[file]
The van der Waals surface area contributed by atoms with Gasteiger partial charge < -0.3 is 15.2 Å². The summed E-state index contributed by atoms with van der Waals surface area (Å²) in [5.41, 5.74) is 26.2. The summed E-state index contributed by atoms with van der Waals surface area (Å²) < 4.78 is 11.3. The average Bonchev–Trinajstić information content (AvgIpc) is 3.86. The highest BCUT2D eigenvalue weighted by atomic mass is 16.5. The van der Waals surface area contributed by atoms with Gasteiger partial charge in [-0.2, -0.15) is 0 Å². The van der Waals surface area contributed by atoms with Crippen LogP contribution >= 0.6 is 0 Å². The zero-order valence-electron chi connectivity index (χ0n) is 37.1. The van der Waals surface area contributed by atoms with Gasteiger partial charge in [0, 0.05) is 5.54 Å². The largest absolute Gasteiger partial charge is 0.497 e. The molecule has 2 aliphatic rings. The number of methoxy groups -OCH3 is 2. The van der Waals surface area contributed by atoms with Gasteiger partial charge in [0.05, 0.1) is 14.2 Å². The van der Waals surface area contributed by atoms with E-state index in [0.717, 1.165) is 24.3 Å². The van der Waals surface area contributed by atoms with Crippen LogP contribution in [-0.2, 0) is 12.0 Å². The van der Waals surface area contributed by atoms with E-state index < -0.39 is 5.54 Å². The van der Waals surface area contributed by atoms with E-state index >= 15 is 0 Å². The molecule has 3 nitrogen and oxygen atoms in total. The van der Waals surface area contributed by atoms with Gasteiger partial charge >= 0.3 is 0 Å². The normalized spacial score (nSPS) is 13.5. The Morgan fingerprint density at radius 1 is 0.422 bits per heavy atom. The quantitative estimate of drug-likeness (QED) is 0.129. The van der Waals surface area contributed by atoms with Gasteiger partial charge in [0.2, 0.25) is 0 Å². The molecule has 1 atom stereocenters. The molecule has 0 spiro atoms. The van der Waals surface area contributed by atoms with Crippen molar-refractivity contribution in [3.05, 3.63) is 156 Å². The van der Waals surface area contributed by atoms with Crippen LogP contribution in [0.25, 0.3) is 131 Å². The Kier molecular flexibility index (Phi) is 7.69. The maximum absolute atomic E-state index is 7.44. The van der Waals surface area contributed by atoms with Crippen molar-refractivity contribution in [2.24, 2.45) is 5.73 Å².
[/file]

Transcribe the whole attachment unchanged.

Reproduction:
The van der Waals surface area contributed by atoms with Gasteiger partial charge < -0.3 is 15.2 Å². The summed E-state index contributed by atoms with van der Waals surface area (Å²) in [5.41, 5.74) is 26.2. The summed E-state index contributed by atoms with van der Waals surface area (Å²) < 4.78 is 11.3. The average Bonchev–Trinajstić information content (AvgIpc) is 3.86. The highest BCUT2D eigenvalue weighted by atomic mass is 16.5. The van der Waals surface area contributed by atoms with Gasteiger partial charge in [-0.2, -0.15) is 0 Å². The van der Waals surface area contributed by atoms with Crippen LogP contribution >= 0.6 is 0 Å². The zero-order valence-electron chi connectivity index (χ0n) is 37.1. The van der Waals surface area contributed by atoms with Gasteiger partial charge in [0, 0.05) is 5.54 Å². The largest absolute Gasteiger partial charge is 0.497 e. The molecule has 2 aliphatic rings. The number of methoxy groups -OCH3 is 2. The van der Waals surface area contributed by atoms with Gasteiger partial charge in [0.05, 0.1) is 14.2 Å². The van der Waals surface area contributed by atoms with E-state index in [0.717, 1.165) is 24.3 Å². The van der Waals surface area contributed by atoms with Crippen LogP contribution in [-0.2, 0) is 12.0 Å². The van der Waals surface area contributed by atoms with E-state index < -0.39 is 5.54 Å². The van der Waals surface area contributed by atoms with E-state index >= 15 is 0 Å². The molecule has 3 nitrogen and oxygen atoms in total. The van der Waals surface area contributed by atoms with Gasteiger partial charge >= 0.3 is 0 Å². The normalized spacial score (nSPS) is 13.5. The Morgan fingerprint density at radius 1 is 0.422 bits per heavy atom. The quantitative estimate of drug-likeness (QED) is 0.129. The van der Waals surface area contributed by atoms with Gasteiger partial charge in [0.2, 0.25) is 0 Å². The molecule has 1 atom stereocenters. The molecule has 0 spiro atoms. The van der Waals surface area contributed by atoms with Crippen molar-refractivity contribution in [3.05, 3.63) is 156 Å². The van der Waals surface area contributed by atoms with Crippen LogP contribution in [0.25, 0.3) is 131 Å². The Kier molecular flexibility index (Phi) is 7.69. The maximum absolute atomic E-state index is 7.44. The van der Waals surface area contributed by atoms with Crippen molar-refractivity contribution in [2.24, 2.45) is 5.73 Å².